A consignee is a person or business entity to whom goods are shipped or consigned by the consignor. The consignee is typically responsible for receiving the goods, selling them on behalf of the consignor, and remitting the proceeds, minus any agreed-upon commissions or fees, back to the consignor. The consignee does not take ownership of the goods but acts as an agent for the consignor.

(ii) Consignor:
The consignor is the party (individual or business) that sends or consigns goods to another party, known as the consignee. The consignor retains ownership of the goods until they are sold by the consignee. The consignor may receive payment for the sold goods or the unsold goods may be returned, depending on the terms of the consignment agreement.

(iii) Consignment Outwards:
Consignment outwards refers to the process by which a business sends or dispatches goods to another party for the purpose of selling those goods on behalf of the sender. The sender, known as the consignor, retains ownership of the goods until they are sold. Consignment outwards is a common practice in retail and distribution where manufacturers or wholesalers consign goods to retailers.

(iv) Del Credere Commission:
Del credere is an Italian term meaning “of belief” or “of credit.” In business, a del credere commission is a type of commission paid by a seller to an agent (often a consignee) for taking on additional credit risk when selling goods on credit to customers. If the customer defaults on payment, the del credere agent (consignee) is responsible for making payment to the seller. The del credere commission compensates the consignee for this added risk.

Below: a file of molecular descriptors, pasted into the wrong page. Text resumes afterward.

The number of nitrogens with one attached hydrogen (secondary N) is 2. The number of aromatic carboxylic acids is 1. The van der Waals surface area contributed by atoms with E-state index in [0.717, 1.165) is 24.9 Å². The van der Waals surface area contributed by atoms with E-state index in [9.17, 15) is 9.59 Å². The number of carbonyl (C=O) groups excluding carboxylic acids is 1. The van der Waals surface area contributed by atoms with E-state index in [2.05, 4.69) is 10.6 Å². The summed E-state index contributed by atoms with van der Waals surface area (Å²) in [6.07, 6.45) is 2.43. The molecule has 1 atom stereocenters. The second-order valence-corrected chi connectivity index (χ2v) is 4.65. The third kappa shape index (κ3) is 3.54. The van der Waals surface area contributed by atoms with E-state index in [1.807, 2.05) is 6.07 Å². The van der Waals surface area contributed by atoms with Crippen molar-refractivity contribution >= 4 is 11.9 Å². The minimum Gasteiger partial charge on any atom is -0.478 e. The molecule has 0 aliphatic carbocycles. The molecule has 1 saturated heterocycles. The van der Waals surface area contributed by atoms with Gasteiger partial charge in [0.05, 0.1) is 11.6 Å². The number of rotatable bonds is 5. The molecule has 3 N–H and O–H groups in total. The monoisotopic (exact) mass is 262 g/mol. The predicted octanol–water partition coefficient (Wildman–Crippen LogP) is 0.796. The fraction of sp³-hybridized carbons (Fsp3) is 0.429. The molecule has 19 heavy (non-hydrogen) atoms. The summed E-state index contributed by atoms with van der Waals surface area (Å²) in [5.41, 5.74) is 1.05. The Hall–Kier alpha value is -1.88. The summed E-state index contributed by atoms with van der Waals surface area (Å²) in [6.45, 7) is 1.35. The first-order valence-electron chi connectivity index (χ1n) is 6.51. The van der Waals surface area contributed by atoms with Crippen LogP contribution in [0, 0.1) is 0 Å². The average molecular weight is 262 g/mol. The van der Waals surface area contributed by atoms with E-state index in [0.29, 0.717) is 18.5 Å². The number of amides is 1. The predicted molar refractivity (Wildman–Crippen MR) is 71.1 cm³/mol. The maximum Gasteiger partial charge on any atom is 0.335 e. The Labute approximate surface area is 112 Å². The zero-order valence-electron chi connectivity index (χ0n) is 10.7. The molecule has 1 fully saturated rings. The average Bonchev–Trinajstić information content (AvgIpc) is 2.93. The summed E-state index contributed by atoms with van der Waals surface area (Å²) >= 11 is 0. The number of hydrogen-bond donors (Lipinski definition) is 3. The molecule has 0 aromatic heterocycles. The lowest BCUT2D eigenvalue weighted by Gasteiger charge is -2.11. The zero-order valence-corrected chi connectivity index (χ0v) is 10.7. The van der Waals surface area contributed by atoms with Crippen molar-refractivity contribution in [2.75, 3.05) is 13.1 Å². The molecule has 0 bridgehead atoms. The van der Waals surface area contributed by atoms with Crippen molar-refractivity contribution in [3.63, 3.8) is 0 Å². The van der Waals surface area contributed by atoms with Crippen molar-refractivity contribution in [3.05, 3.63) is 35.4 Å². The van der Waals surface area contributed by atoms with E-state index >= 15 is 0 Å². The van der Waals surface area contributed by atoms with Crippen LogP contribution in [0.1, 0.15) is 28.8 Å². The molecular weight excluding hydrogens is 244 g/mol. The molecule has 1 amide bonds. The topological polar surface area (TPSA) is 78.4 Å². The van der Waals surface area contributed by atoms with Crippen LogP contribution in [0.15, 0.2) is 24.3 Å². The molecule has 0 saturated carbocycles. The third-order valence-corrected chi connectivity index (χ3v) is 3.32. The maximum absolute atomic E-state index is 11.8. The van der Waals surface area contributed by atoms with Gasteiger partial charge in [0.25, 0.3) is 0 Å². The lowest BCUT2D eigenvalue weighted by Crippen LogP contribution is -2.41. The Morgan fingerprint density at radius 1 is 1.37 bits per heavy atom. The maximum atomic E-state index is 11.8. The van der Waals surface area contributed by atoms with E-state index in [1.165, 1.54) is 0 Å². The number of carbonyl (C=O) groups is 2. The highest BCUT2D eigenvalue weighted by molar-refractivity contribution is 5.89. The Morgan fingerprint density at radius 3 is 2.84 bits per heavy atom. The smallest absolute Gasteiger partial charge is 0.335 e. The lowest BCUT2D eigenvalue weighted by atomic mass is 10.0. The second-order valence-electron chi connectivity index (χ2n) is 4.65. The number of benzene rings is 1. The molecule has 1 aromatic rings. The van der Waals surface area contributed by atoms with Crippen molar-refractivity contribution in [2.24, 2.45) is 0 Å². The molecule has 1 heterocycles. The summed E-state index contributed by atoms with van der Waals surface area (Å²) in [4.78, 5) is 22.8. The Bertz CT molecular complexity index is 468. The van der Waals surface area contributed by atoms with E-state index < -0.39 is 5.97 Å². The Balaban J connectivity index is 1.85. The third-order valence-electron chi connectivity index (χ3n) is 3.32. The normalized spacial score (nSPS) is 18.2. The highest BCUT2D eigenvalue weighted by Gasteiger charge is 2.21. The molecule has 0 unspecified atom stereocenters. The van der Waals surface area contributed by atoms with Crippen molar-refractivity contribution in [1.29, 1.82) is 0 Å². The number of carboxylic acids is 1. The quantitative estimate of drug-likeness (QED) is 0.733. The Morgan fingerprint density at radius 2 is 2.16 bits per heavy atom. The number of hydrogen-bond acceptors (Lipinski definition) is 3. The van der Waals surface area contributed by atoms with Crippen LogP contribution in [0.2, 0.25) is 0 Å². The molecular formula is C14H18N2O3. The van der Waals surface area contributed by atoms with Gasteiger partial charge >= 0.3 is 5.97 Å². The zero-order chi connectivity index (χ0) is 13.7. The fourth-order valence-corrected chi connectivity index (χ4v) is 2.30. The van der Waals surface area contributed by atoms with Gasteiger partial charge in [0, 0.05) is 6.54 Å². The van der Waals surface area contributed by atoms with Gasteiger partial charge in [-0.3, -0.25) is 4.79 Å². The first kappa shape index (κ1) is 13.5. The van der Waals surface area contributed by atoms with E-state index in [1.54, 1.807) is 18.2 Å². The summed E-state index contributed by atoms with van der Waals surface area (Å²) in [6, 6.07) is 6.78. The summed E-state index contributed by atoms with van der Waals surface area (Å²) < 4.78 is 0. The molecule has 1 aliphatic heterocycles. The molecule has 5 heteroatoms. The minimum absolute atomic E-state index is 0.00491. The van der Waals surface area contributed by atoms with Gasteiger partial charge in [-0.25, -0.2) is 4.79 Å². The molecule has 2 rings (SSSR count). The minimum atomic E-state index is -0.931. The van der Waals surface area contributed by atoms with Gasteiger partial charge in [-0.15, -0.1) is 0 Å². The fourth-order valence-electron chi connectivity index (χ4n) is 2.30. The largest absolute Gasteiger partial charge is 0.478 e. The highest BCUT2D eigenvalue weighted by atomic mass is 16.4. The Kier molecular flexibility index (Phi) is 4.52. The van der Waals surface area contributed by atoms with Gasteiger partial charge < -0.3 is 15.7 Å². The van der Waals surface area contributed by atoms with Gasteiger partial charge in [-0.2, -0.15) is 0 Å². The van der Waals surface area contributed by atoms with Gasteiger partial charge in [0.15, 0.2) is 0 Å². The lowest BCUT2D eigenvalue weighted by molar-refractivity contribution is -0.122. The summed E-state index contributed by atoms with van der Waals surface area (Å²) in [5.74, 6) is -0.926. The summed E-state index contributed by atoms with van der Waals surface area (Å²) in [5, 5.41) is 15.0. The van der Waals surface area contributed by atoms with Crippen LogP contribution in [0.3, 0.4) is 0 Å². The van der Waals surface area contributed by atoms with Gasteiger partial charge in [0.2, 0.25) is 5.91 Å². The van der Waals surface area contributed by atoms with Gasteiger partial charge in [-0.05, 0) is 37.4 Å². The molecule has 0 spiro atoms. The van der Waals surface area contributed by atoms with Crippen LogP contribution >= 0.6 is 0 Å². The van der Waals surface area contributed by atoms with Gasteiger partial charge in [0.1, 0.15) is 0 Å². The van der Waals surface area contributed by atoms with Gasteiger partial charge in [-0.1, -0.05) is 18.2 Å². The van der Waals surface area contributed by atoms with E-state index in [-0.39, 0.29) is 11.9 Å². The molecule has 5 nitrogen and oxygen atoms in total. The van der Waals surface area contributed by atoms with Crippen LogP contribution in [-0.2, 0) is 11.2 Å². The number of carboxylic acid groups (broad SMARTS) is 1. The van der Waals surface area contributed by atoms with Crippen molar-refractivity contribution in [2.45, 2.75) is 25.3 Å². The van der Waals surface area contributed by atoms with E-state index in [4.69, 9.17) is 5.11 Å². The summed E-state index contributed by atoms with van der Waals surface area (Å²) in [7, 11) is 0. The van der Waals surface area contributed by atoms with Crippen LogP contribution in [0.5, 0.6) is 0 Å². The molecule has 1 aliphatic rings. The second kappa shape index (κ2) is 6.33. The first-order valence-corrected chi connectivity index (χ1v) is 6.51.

(v) Account Sales:
Account sales refer to a document or statement provided by a consignee to the consignor detailing the sales of consigned goods. It includes information such as the quantity and description of goods sold, the selling prices, any expenses or commissions deducted, and the net amount due to the consignor. Account sales serve as a record of transactions and are used for financial reporting and reconciliation between the consignor and consignee.

(i) Invoice
(ii) Receipt
(iii) Purchase Order
(iv) Sales Order
(v) Credit Memo
(vi) Debit Note
(vii) Voucher
(viii) Bank Statement
(ix) Delivery Note
(x) Bill of Lading